They grabbed a video crew, lit a dumpster on fire, and used it as a campaign to discuss why marketers should leave 2020 dumpster behind them as they started off the new year.
Sure there was some upfront investment and uncertainty from their team on if this campaign would be worth it or not. It’s undeniable that this big swing landed and made a positive impact on their brand.
I invited them on the show because of it, wrote a blog post about it, and am bringing it back up several months later. This conversation was a reminder to always swing for the fences because you never know when you are going to hit big.
I had Katherine Martin on the show and she schooled me on content based networking and how you can apply this strategy in your marketing to generate conversations with future customers quicker.
Right when she started talking about it I understood why it worked.
It was simple.
Offer your platform to future customers, make them look like industry thought leaders, and watch the magic happen. Can this help generate new customers? Absolutely, but the power is that it’s a fast pass in building relationships.
Any marketer should create a show for this reason. People in your industry like to talk about the awesome work they are doing. Why wouldn’t you create the platform that could potentially lead to a brand connection for life?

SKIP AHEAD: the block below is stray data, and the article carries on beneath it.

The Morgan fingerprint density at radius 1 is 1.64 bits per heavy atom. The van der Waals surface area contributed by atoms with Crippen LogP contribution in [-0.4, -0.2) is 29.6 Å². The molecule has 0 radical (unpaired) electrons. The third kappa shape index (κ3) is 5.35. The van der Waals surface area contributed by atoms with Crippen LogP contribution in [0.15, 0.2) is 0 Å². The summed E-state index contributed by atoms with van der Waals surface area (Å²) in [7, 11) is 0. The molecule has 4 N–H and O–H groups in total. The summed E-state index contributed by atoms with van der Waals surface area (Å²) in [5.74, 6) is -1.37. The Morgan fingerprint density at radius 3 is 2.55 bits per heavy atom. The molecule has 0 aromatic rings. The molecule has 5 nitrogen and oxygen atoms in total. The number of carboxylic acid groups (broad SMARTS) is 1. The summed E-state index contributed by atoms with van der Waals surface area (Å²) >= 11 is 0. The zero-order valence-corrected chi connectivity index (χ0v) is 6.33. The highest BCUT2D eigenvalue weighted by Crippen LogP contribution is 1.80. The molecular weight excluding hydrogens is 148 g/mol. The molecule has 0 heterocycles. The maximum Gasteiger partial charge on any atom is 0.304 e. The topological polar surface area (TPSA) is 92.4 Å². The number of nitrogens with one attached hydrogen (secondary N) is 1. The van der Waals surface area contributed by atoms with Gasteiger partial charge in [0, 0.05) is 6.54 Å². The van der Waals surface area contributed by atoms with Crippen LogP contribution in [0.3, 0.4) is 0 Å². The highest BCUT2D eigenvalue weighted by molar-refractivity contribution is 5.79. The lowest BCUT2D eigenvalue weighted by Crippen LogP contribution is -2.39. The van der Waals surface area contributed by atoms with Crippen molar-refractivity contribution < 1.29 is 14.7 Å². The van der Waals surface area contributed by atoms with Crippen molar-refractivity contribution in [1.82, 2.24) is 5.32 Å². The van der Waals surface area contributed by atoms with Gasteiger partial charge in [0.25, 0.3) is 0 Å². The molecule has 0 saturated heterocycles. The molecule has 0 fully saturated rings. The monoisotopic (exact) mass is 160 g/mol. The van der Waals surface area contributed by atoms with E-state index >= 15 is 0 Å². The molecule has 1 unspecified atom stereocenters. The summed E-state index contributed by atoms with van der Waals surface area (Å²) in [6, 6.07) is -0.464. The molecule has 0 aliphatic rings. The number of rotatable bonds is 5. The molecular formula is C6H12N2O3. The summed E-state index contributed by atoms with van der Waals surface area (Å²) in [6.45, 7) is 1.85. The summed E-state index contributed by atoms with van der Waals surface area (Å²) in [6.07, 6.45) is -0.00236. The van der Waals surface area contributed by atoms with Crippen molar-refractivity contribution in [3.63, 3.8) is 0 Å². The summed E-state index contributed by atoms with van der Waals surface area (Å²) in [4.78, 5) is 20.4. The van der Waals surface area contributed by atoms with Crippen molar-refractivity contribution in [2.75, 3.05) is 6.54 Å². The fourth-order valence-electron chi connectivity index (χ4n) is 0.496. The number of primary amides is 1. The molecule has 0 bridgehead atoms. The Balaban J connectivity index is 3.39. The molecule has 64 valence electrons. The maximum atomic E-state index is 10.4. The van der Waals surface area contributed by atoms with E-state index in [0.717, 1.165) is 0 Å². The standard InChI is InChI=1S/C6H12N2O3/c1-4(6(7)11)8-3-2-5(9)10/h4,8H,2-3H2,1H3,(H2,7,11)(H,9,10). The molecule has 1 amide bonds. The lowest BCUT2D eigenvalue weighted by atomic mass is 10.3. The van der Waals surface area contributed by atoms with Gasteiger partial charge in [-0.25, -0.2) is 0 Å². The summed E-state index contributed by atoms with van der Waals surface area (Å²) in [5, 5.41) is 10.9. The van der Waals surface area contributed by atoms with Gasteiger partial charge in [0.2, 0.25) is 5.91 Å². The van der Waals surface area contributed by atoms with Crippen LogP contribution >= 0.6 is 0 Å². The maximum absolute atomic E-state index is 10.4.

I am actively participating in this strategy in pre-launch mode and it’s helping The Juice level up.
I had a blast talking with Olivia Schwan and Rachel Saltsgaver from the Lessonly marketing team. We talked a lot about annoying experiences in B2B, but spent a lot of time discussing great experiences in B2C.
We read Apple News in the morning, listen to our favorite podcasts on Spotify when we go for a walk at lunch, and put on Netflix when we close our laptops for the night. All of these experiences are frictionless for consumers and we keep coming back for more content every day.
Should we be thinking about our marketing in B2B this way? Maybe we are already thinking about this as we get ready to launch The Juice.🤔
This was a lifelong lesson in B2B marketing that I picked up from Kas who is one of my favorite new marketers that I have met in this era of networking in public. She has an insane ability to meet other marketers, build relationships, and share links to create mutually beneficial situations.